Table of Contents
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Garage Heater Installation, Setup, and Maintenance 101
One of the main factors that make a garage heater such an enticing option for homeowners is the fact that they're relatively easy to install and maintain for even the novice technician.
There is no need to call in an HVAC service company in most situations, ductwork doesn't need to be ran and there is very little complex wiring needed, if any.
The installation of each type of unit varies depending on how the user wants to run it, but the basics are the same.
However, if the manual that your new garage heater comes with says that you should hire a professional to help with installation, then that is what you should do instead.
Garage heaters are generally small and come with a mounting bracket that allows the unit to be secured anywhere on a wall or ceiling to leave adequate floor space.
Of course, some models are more advanced and are hard-wired into the electricity running to the garage. Then again there are other models that simply plug into an outlet and sit on the garage floor; options are a plenty.
Different types of garage heaters are installed a variety of ways. Always make sure to follow the manufacturer's instructions in the installation manual that comes with your heater and ask for assistance wherever needed.
The common types of garage heaters and their different installation techniques include:
- Electric Garage Heaters
- Propane Garage Heaters
- Natural Gas Garage Heaters
- Wood Burning Stove
- Radiant Tube Heater
- Split / Ductless Heating and A/C
All that's really needed to make them run is an electrical outlet, although in most cases the large scale models run on 240v instead of the standard 120v wall plug-ins.
Most larger electric garage heaters are mounted on either the ceiling or the wall and often include a swivel or adjustable bracket so the heat can be dissipated where it needs to be within the room.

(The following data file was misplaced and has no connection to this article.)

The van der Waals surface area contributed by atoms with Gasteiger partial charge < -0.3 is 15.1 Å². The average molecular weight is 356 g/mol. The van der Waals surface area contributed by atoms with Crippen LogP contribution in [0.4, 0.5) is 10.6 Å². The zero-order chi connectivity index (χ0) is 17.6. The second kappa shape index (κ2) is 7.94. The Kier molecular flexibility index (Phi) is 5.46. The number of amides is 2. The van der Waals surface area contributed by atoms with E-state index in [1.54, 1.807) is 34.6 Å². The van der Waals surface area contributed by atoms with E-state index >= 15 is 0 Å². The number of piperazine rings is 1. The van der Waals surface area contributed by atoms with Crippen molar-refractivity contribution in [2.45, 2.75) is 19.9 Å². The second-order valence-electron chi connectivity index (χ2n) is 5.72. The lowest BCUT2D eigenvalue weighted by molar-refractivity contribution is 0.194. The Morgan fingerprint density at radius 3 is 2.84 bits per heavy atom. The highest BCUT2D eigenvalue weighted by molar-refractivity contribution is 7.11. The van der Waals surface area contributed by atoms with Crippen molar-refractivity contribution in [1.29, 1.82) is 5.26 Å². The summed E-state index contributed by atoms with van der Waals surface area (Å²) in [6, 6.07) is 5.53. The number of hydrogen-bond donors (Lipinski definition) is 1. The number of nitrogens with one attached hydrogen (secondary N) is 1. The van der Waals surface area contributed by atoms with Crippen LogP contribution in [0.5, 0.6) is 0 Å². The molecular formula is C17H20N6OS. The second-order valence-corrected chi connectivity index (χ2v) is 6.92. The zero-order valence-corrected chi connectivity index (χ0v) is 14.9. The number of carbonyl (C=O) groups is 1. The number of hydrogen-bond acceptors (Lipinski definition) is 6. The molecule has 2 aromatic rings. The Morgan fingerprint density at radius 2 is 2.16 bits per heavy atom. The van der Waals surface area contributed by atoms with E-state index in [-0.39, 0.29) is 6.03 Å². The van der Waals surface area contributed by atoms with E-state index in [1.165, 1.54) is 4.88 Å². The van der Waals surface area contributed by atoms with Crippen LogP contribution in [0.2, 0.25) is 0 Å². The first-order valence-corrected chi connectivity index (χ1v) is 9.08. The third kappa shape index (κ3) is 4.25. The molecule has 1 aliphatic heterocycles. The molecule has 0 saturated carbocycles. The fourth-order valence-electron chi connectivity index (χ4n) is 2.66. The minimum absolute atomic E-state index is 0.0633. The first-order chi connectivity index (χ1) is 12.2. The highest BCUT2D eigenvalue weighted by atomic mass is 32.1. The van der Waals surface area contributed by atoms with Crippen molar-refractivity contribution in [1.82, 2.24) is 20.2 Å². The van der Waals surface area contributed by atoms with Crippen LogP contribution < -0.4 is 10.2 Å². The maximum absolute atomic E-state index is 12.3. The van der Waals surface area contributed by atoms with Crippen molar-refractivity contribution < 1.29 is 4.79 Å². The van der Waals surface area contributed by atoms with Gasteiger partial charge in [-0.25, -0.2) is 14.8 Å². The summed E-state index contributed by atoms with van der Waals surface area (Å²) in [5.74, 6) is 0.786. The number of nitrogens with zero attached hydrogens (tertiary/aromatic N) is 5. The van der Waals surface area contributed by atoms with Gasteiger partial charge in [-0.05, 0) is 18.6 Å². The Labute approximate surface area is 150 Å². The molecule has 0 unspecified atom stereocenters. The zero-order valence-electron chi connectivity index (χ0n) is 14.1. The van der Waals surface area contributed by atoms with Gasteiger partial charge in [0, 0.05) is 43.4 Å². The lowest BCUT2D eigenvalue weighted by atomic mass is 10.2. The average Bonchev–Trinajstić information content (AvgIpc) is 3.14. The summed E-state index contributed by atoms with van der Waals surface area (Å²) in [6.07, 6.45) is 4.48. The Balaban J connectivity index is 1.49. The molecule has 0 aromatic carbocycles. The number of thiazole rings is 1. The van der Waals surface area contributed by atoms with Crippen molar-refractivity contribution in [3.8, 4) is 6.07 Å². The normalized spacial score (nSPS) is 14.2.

These electric garage heaters can really warm a room too with 17,000+ BTU's able to heat up to 500 square feet of space.
Propane gas heaters are a nice alternative for when a natural gas line isn't present in the area.
- The units don't always have to run on an electrical current and can be mounted on the ceiling or left free standing.
- No matter where the propane heater is installed, it's necessary to have proper ventilation for the combustion exhaust, either a flue in the roof or a vent in the wall.
- One of the other nuisances of a propane heater is the fact that the tank must be constantly refilled.
Natural Gas Heaters
Utilizing a gas line to the garage is a very convenient way to heat the space effectively.
Unfortunately the installation procedure is one of the most complex of any heater and should really be done by a professional HVAC technician.
The process involves not only hanging the large heating unit, but also connecting the gas lines and cutting a hole in the roof for a ventilation flue. Installed improperly a natural gas heater can not only be deadly, it can cost thousands of dollars of structural and water damage to the garage.
Wood Burning Stove
A garage stove is a very convenient heat source if a home is located near the woods. It's basically a free fuel source.
- The installation isn't overly difficult but once again involves cutting into the ceiling to create space for a chimney vent.
- Another thing that must be accounted for with wood stoves is placing non-combustible, fire-rated material behind the unit where it's placed against a wall.
- The great thing about a wood burning stove is that once it's installed, the only costs incurred are the purchase or allocating of wood.
Radiant Tube Heat
Radiant heat is especially nice inside of a home under the floor but it can also be a viable source of warmth placed on the walls of a garage. The radiant heat is very energy efficient and warms a more thorough area which consumers love. The tubes can be either hardwired into the garage's electricity or plugged into an outlet.
Split / Ductless Heat
One of the main benefits of a split HVAC unit is that it can be used for either heat or air conditioning in a garage.
- The process involves the installation of a compressor on the outside of a garage (nice for reducing noise) and an internal vent where the temperatures are controlled.
- The installation involves pouring a slab outside the garage and running electricity and copper pipes between the two units and is probably best left for a professional.